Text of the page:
correctly each time), is that it appears our reefing hooks are on
straps which are much too short to reach the hooks on the boom.
If that's the case, I'll have to remove the sail and we'll redo
them with our sailmaking sewing machine, the Sail Rite we bought
at a Seven Seas Cruising Association convention. However...

So, off we went, for the first time in over 5 weeks. We kept
hoping, as we went out the channel, that the wind would build,
but we were disappointed, again, in NOAA's forecasting skills.
I'd checked, just before we left, and the report was the same
(though updated to current time) as the prior night - NE 15 - a
perfect wind direction and speed for our travels.

It was not to be, though (surprise!). Instead we had weak winds,
from the east. As there was still a lot of sea state from prior
strong northerlies, it was a rock-and-roll ride. Our main was
crashing about in the flopping, doing the rigging no good, and we
were getting little if any drive from the genoa, which kept
collapsing as we rolled. We were motorsailing at 1750RPM and
making over 5Knots through the water, but it was still a nasty
ride. Plus, I'd declared that, with no deadlines arlier than
January 7th for being in Miami, there was no way I was going to
drive this boat to anywhere I didn't absolutely have to. Given
that, I said, "Let's see what happens when this is a sailboat,"
and took it out of gear. A grand 1.9 knots, flailing and rolling
and crashing the rigging as the sails flopped.

So, at about 6PM, barely 20 miles into our journey, we hove to
(put the boat in a position of stability where it drifts slightly
forward and downwind), made dinner, and relaxed. We were making a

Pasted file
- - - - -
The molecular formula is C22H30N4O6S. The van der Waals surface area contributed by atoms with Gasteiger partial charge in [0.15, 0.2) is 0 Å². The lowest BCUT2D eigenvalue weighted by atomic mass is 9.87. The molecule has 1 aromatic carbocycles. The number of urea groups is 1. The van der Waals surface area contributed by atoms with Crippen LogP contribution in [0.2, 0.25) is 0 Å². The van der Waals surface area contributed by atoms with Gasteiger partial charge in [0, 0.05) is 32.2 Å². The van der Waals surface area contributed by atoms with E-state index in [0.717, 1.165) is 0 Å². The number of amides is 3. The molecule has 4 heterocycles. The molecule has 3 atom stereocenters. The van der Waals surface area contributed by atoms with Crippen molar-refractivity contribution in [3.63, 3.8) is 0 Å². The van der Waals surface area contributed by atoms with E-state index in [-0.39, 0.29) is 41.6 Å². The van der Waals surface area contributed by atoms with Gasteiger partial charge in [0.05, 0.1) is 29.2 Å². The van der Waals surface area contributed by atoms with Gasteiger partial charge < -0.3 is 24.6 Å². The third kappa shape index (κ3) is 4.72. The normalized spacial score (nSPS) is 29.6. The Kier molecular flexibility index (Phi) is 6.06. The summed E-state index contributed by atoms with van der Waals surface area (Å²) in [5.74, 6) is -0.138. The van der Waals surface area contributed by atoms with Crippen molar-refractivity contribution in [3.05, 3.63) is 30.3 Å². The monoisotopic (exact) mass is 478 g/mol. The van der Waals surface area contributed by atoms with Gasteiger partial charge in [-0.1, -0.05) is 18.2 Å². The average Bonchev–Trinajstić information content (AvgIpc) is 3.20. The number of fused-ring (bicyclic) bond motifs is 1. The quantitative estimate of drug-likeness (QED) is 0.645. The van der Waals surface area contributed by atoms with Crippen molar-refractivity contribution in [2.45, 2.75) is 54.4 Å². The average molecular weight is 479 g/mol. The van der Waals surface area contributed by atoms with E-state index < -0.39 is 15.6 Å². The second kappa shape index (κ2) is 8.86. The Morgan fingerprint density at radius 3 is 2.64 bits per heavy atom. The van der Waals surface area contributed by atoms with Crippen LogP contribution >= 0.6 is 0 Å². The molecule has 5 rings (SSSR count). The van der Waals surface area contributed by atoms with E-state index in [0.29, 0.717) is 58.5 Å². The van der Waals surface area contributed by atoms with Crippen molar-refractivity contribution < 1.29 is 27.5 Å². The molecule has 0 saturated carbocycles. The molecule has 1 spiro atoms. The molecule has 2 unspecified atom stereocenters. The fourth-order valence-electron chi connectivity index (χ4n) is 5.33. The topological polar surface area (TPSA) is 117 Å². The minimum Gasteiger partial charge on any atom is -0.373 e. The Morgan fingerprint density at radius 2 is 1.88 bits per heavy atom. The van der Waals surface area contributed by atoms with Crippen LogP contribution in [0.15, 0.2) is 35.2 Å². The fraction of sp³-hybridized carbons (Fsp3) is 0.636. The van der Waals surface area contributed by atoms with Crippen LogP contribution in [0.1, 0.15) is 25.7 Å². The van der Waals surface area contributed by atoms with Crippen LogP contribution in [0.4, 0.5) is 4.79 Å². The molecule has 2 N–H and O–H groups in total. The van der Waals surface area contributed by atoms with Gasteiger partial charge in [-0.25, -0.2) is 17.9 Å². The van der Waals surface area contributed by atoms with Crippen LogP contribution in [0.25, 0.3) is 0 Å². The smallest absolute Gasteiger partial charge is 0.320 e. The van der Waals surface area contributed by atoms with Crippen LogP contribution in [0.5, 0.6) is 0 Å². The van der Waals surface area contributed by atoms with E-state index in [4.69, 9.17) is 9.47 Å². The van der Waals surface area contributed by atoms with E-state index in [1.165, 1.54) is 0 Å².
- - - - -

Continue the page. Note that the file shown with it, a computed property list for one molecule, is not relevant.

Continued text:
grand total of 0.1Knots, essentially in the direction we wanted
to go, under about 4-5 knots of east wind.

As it didn't change in several hours, we kept our navigation
lights on (technically we were still under way, even though
effectively anchored), trusted in the full moon and absolute
absence of traffic for our not being run over.

Not only was there nobody out on the water, there was nobody on
the radio, either. Attempts to check in with the Maritime Mobile
Net on the ham radio yielded only another station just ashore
from where we were. Occasionally we could hear someone talking to
net control, saying they'd heard no requests for relay (despite
his and my trying for more than 2 hours each), so we both gave
up, and turned in after he'd agreed to relay our position and
circumstances to one of my Ham friends.

Given our early retirement, when I woke at 3:30, and got up to
check the current reality, we'd increased our way, while still
hove to, to over a knot, and the wind was now over 10, this time
from the NE. So, I got dressed, threw the wheel over, let out the
genny (we'd had to reef it to just a handkerchief to keep it from
trying to fall off when it was backed), and trimmed the sails for
a very broad reach. It wasn't the speed forecast, but it at least
gave us forward motion.

There we stayed until about noon, when we had our Christmas